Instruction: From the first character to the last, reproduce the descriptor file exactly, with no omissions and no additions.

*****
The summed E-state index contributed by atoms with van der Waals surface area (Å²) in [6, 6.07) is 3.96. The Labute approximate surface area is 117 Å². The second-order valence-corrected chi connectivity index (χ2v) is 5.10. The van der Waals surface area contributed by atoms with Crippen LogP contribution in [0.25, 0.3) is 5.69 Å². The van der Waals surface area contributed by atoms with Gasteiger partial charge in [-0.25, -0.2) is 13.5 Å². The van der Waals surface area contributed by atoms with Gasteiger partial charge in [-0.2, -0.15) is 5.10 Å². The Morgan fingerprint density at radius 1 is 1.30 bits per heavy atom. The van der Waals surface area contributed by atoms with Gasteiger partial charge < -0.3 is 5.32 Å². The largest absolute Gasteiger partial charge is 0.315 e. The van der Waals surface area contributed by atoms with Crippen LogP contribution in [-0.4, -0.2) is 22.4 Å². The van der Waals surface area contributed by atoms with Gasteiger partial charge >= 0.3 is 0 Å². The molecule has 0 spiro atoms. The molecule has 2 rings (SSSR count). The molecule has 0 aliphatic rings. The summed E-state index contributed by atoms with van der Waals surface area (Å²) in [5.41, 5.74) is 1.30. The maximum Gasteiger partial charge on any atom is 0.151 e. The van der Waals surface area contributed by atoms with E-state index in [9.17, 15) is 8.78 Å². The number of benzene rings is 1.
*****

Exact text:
The summed E-state index contributed by atoms with van der Waals surface area (Å²) in [6, 6.07) is 3.96. The Labute approximate surface area is 117 Å². The second-order valence-corrected chi connectivity index (χ2v) is 5.10. The van der Waals surface area contributed by atoms with Crippen LogP contribution in [0.25, 0.3) is 5.69 Å². The van der Waals surface area contributed by atoms with Gasteiger partial charge in [-0.25, -0.2) is 13.5 Å². The van der Waals surface area contributed by atoms with Gasteiger partial charge in [-0.2, -0.15) is 5.10 Å². The Morgan fingerprint density at radius 1 is 1.30 bits per heavy atom. The van der Waals surface area contributed by atoms with Gasteiger partial charge < -0.3 is 5.32 Å². The largest absolute Gasteiger partial charge is 0.315 e. The van der Waals surface area contributed by atoms with Crippen LogP contribution in [-0.4, -0.2) is 22.4 Å². The van der Waals surface area contributed by atoms with Gasteiger partial charge >= 0.3 is 0 Å². The molecule has 0 spiro atoms. The molecule has 2 rings (SSSR count). The molecule has 0 aliphatic rings. The summed E-state index contributed by atoms with van der Waals surface area (Å²) in [5.41, 5.74) is 1.30. The maximum Gasteiger partial charge on any atom is 0.151 e. The van der Waals surface area contributed by atoms with E-state index in [9.17, 15) is 8.78 Å². The number of benzene rings is 1.